I'm on 7 1/2 acres in a rural area up high in the foothills above the Antelope Valley (at 4300 ft above sea level). Northern L.A. County. Pretty arid, but we have a semblence of 4 seasons at least because of our altitude. On a map the nearest city is Palmdale, but that is 20 miles away. Our closest town is very small, with one little market and a couple of gas stations, an antique store and a post office.

Being in the northeast, you guys definitely have 4 seasons in a big way!

Sorry this post is so long!!! :rolleyes: laugh

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#55928 - 02/01/04 02:34 PM Re: Duck pools
Anonymous
Unregistered


Hey, don't have many waterfowl at present (2 white chinese geese and a muscovy drake) but when I had many I had an 8 ft round stock tank buried on one side and open on the down hill side with a drain. Best thing I ever had. When it got dirty, just drain it and let the sediment dry, then take a flat shovel and scoop it out, then refill and watch the fun. In winter it required some serious ice chipping (never had a problem of birds getting froze in though) and if i'd known better I'd have gotten a stock heater... At the time I had it I had 2 embden, 2 chinese, 2 brown african, 4 toulouse, 2 runners, some misc. rouen, mallards, pekins, buffs, khakis and whatever I could basically get my hands on.... :p Now I use the 5 ft diam. kiddie pools (tougher ones from toys'r'us, more flexible too) and I use a stick or large board to smash one side into the pool to drain then hose out and scrub (with a toilet brush, for that purpose of course, works great!) if needed and refill. Surprisingly I have one pool that has gone through this weekly and lasted for 3 years!! With the birds I have now I don't need a ramp, but when I have female muscovy and mallard type ducks I butt a natural log against the side of the pool and they love to sit on it and preen. I usually keep 2 of these pools so that fighting is at a minimum and everyone is happy. I would like to go back to the stock tank idea though, but now I live in a totally different climate...N. California then, Central Florida now...and don't know if it would work the same...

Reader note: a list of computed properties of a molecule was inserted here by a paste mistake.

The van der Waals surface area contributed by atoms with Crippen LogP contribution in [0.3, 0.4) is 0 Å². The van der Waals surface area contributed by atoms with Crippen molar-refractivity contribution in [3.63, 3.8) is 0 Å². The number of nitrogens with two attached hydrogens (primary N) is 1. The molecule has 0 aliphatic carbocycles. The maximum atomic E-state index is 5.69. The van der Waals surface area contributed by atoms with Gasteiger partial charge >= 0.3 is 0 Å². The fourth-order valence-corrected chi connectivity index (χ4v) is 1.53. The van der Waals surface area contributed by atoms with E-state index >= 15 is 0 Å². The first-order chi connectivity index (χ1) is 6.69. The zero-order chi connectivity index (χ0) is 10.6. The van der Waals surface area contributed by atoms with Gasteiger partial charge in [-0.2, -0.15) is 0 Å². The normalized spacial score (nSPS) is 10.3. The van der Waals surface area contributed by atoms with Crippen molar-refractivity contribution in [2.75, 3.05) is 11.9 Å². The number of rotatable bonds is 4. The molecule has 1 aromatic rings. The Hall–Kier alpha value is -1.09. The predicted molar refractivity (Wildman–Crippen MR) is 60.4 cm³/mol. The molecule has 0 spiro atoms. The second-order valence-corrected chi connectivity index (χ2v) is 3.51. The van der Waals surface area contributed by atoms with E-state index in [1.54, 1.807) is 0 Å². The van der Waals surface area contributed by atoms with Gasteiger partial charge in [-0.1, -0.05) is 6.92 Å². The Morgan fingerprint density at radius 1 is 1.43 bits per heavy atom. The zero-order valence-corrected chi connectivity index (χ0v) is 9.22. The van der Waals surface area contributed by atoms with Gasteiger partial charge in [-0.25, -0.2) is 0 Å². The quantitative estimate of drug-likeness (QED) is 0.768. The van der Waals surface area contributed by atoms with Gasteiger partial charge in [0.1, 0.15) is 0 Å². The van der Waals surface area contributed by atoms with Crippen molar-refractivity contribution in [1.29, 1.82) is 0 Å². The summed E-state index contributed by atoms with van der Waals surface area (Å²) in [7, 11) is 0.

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#55929 - 02/01/04 02:50 PM Re: Duck pools
Anonymous
Unregistered


Hi Scooter, how deep was that stock tank? Sounds like a cool idea!

I keep hearing about people putting ramps and such next to their pools... I didn't think it was necessary, my ducks just flop in, but that natural log idea sounds great and my calls do have a tougher time managing the plunk into the pool! I think I'll go out to the wood pile and look for a thick log and try it out to see how they like it!

Thanks for piping in! smile

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#55930 - 02/01/04 03:46 PM Re: Duck pools
Debgk Offline
Coop Cleaner

Registered: 12/23/03
Posts: 184
Loc: Massachusetts